The cafeteria for the Hickory Flat school (located in Benton County, north Mississippi) was constructed by the National Youth Administration in 1939. If you wonder what the building looked like as constructed, just look below. Other than the center double doors of the entrance (perhaps to enter the cafeteria?) and the door to the right (possibly one of two exits–my guess boys to one side and girls to the other) and that side and rear windows have been filled in, pretty much the same.
Even better, want to see what the inside of a school cafeteria looked like in 1939? Kind of like today, only smaller and with fewer employees.
Mississippi laid claim to fame in 1936 as having not one “single through-state paved highway when Governor White took office in January, 1936” but by 1939 just before this school cafeteria was built, boasted “three completed traffic arteries from border to border (“Road progress in state reviewed.” October 7, 1938, p. 6, Biloxi Daily Herald).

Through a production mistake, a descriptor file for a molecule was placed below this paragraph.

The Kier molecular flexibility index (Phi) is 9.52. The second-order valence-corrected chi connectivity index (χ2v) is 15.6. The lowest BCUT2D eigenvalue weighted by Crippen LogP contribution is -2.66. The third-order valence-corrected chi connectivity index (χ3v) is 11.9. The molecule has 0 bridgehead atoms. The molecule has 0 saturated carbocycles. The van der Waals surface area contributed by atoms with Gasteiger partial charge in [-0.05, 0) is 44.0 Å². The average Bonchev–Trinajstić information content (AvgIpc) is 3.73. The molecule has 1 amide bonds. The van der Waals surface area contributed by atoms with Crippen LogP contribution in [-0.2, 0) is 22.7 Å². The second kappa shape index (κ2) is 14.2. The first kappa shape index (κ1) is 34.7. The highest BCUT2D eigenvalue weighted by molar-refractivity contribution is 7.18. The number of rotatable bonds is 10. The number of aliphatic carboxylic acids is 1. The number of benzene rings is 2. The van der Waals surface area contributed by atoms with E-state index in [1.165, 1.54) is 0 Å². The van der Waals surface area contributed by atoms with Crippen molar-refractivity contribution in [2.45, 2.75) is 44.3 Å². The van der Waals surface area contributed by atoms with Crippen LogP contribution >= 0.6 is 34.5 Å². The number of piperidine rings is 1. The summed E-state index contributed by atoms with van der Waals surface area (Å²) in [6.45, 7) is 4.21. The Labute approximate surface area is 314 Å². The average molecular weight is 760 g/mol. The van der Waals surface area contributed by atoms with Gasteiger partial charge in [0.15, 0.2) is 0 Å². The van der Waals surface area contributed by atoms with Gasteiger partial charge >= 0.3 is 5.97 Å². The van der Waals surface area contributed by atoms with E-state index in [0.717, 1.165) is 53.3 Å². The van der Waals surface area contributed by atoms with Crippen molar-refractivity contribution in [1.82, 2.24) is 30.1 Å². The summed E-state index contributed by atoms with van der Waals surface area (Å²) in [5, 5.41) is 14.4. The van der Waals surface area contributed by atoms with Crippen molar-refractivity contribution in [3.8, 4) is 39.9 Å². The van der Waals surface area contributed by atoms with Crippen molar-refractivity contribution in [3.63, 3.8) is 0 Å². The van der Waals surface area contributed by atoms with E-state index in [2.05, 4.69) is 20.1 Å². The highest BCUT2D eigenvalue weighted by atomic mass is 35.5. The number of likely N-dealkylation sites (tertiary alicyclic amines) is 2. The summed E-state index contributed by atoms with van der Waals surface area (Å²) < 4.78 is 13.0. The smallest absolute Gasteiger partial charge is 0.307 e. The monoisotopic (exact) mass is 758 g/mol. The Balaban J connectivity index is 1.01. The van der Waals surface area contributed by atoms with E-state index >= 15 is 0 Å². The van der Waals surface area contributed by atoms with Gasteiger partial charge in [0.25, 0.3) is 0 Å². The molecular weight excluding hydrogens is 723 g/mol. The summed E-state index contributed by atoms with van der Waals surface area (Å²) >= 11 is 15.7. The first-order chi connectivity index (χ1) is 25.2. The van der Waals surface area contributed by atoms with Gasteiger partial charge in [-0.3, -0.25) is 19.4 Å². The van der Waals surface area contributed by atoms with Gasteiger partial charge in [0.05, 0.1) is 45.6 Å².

Two stretches, one 8.6 miles from Holly Springs to Hickory Flat and 11 miles east of New Albany, are the only unpaved sections on United States 78 from Memphis to Tupelo to Fulton. The two links are now being paved, with the 15.8 miles from Fulton to Alabama line ready for paving.
By 1939, the big news was:
…agricultural agents from Hickory Flat, Myrtle Grove and Potts Camp, have 62 Future Farmers of America boys in Biloxi for this week…They made the trip of 373 miles by school buses, coming over paved roads all the way. (“FFA Boys Here, July 26, 1939, p. 3, Biloxi Daily Herald)
The cafeteria building remains in use by the Hickory Flat schools, although most likely as an office space or classroom. It most certainly is no longer the cafeteria. Wonder what the inside looks like now?